Asthma can spontaneously improve at any age. In approx. 50% of children and 20% of adults, the disease spontaneously subsides. The likelihood of this increases if the appropriate treatment is given during the early stages. In most cases, however, life-long treatment is required to keep asthma symptoms under control. In addition to the use of medications, modern treatment involves such measures as breathing exercises or training. In Austria, attending physicians base their decisions on guidelines that contain recommendations for the treatment of asthma.
The main goal of treatment is to provide the patient with a relatively normal life. The treatment should prevent symptoms such as coughing and breathlessness a well as acute asthma attacks or asthma exacerbations. Other objectives of asthma treatment include improving lung function and reducing the hypersensitivity of the respiratory tract to certain stimuli. By preventing complications and consequential damages, the risk of dying from asthma can be reduced. Overall, treatment is intended to improve the quality of life of patients and to minimise the impact of the disease on the daily activities as well as the physical and mental development of children. The basis for achieving these goals is the optimal control of the asthma i.e. symptoms rarely arise, patients are not limited in their daily activities, and “as required” medication is either rarely used or not used at all.
Treatment is selected individually for each patient. There is a five-step plan for choosing a suitable medication, which is based on the frequency and severity of the symptoms.
In the course of the disease, recurrent, acute asthma attacks may occur. The symptoms worsen, and additional problems may arise:
An acute asthma attack is a serious situation that requires immediate action. If the attack is not quickly and adequately treated, it can lead to death by suffocation in extreme cases.
Both “as required” and long-term medications are available to treat asthma. These are preferably administered via inhalation. Because asthma is a chronic inflammatory disease of the respiratory tract, treatment primarily involves anti-inflammatory medications.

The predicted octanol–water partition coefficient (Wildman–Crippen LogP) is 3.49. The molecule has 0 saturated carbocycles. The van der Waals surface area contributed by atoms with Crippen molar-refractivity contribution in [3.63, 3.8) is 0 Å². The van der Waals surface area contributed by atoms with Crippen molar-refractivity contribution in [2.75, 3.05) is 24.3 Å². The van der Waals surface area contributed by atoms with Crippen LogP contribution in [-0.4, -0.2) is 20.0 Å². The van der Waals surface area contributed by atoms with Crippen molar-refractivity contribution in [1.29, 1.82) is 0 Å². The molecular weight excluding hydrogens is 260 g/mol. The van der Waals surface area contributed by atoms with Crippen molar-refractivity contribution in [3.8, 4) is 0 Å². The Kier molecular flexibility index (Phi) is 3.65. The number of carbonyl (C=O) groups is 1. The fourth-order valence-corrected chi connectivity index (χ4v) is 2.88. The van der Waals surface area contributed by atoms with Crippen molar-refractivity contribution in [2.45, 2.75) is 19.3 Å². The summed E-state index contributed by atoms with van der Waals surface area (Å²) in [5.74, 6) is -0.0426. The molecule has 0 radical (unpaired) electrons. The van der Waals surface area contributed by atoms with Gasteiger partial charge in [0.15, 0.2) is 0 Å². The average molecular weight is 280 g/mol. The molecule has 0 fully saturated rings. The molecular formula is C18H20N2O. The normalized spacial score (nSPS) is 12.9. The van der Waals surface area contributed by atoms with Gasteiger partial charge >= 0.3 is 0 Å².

The strongest anti-inflammatory medications are corticosteroids (e.g. cortisone). In the case of asthma, these are typically inhaled. These eliminate or reduce the inflammation in the bronchial mucosa (the mucous membrane lining the respiratory tract), making them less sensitive to stimuli and thereby preventing constriction of the respiratory tract. Only in extremely severe case asthma or temporary asthma exacerbation are corticosteroid tablets used.
Because the shortness of breath resulting from the constriction of the respiratory tract substantially decreases the quality of life for asthma patients, another important therapeutic approach is the expansion of the constricted respiratory tract with bronchodilators.
A distinction is generally made between long-term asthma medications, which are taken regularly, and “as required” medications, which are only taken when acute asthma symptoms (e.g. wheezing and coughing) arise. “As required” medications are inhaled. With a few exceptions, long-term medications are also inhaled. The advantage of inhalation is that the active agents quickly and directly reach the site of action (the respiratory tract) in the optimal concentration. Inhaled medications are usually better tolerated than tablets because they are used in lower dosages. With an optimally adjusted medical treatment, most patients are able to keep their asthma well under control.
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